This sample reads like an abstract of the entire field of genetics. In researching a book about genetics over the past four years, I’ve found a field that stands in a bizarre but lovely state of confusion—taken aback, but eager to advance; balanced tenuously between wild ambition and a deep but troubling humility. In the 13 years since the sequencing of the first human genome, the field has solved puzzles that 14 years ago seemed hopeless. Yet geneticists with any historical memory hold a painful awareness that their field has fallen short of the glory that seemed close at hand when Francis Collins, Craig Venter, and Bill Clinton announced their apparent triumph in June 2000.

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Many geneticists gained this awareness directly. Two years ago I spent a day walking around Cambridge University with Daniel MacArthur, a young geneticist who was then a postdoc. It made a good spot for perspective-taking on genetics: At Cambridge almost a century ago, a biologist named William Bateson coined the term “genetics” for the field he and the university would play key roles in establishing. At Cambridge—or rather at the Eagle, a campus-side pub that might as well be part of the university, so thoroughly do their histories entwine—James Watson and Francis Crick first announced, at lunchtime one day in 1953, that they had figured out the structure of DNA.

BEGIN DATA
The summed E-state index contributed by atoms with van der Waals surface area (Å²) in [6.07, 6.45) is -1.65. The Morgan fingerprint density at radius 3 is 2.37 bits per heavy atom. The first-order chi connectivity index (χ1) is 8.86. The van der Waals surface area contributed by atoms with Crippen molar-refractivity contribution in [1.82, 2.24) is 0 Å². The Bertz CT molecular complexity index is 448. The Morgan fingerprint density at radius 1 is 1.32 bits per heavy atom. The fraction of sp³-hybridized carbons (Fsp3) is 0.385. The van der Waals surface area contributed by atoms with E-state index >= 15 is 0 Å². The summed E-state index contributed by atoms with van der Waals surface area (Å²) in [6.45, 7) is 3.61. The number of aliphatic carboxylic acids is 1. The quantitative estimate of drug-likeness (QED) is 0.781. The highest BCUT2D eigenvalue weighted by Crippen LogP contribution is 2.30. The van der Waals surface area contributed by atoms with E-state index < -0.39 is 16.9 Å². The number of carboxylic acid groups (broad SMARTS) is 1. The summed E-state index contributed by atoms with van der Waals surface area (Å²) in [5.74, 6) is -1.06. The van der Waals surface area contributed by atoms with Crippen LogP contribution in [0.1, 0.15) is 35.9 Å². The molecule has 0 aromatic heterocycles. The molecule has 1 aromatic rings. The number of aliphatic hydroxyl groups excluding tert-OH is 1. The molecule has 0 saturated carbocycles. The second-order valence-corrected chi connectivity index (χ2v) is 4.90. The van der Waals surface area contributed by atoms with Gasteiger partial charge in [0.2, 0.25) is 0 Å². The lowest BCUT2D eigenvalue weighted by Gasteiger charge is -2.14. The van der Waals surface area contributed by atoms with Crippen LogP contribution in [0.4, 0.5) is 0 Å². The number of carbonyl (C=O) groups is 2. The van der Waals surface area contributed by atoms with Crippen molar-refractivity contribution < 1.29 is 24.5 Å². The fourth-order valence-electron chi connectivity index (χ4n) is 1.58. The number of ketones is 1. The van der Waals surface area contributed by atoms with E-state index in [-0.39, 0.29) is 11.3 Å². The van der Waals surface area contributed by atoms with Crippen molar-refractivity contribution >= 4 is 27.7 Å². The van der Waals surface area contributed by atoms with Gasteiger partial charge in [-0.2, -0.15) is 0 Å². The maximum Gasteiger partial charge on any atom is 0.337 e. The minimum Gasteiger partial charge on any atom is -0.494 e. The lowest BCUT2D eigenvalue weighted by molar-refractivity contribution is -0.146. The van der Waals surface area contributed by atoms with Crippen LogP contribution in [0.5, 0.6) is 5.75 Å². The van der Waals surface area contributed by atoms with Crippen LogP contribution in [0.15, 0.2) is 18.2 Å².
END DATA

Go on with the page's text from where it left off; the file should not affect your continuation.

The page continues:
MacArthur moved last year to a lab at Harvard Medical School, where he hunts and finds rare-disease genes. But that summer day two years ago, as we walked the history-soaked campus, he told me a tale of comeuppance that parallels his discipline’s.